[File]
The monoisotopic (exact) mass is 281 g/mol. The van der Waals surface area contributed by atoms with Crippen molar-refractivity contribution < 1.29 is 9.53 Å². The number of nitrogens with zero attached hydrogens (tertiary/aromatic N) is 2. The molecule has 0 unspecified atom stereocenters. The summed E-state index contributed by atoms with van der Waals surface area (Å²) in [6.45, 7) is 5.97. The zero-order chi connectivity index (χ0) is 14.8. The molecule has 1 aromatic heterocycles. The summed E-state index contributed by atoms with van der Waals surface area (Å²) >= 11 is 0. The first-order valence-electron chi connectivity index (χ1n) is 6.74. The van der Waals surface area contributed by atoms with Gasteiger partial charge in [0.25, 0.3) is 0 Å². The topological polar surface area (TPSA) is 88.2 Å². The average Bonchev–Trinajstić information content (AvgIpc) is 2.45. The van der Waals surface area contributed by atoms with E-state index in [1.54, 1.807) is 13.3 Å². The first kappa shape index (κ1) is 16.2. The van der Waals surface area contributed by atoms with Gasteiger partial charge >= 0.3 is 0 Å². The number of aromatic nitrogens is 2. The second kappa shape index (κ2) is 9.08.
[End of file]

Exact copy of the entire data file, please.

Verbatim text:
The monoisotopic (exact) mass is 281 g/mol. The van der Waals surface area contributed by atoms with Crippen molar-refractivity contribution < 1.29 is 9.53 Å². The number of nitrogens with zero attached hydrogens (tertiary/aromatic N) is 2. The molecule has 0 unspecified atom stereocenters. The summed E-state index contributed by atoms with van der Waals surface area (Å²) in [6.45, 7) is 5.97. The zero-order chi connectivity index (χ0) is 14.8. The molecule has 1 aromatic heterocycles. The summed E-state index contributed by atoms with van der Waals surface area (Å²) >= 11 is 0. The first-order valence-electron chi connectivity index (χ1n) is 6.74. The van der Waals surface area contributed by atoms with Gasteiger partial charge in [0.25, 0.3) is 0 Å². The topological polar surface area (TPSA) is 88.2 Å². The average Bonchev–Trinajstić information content (AvgIpc) is 2.45. The van der Waals surface area contributed by atoms with E-state index in [1.54, 1.807) is 13.3 Å². The first kappa shape index (κ1) is 16.2. The van der Waals surface area contributed by atoms with Gasteiger partial charge >= 0.3 is 0 Å². The number of aromatic nitrogens is 2. The second kappa shape index (κ2) is 9.08.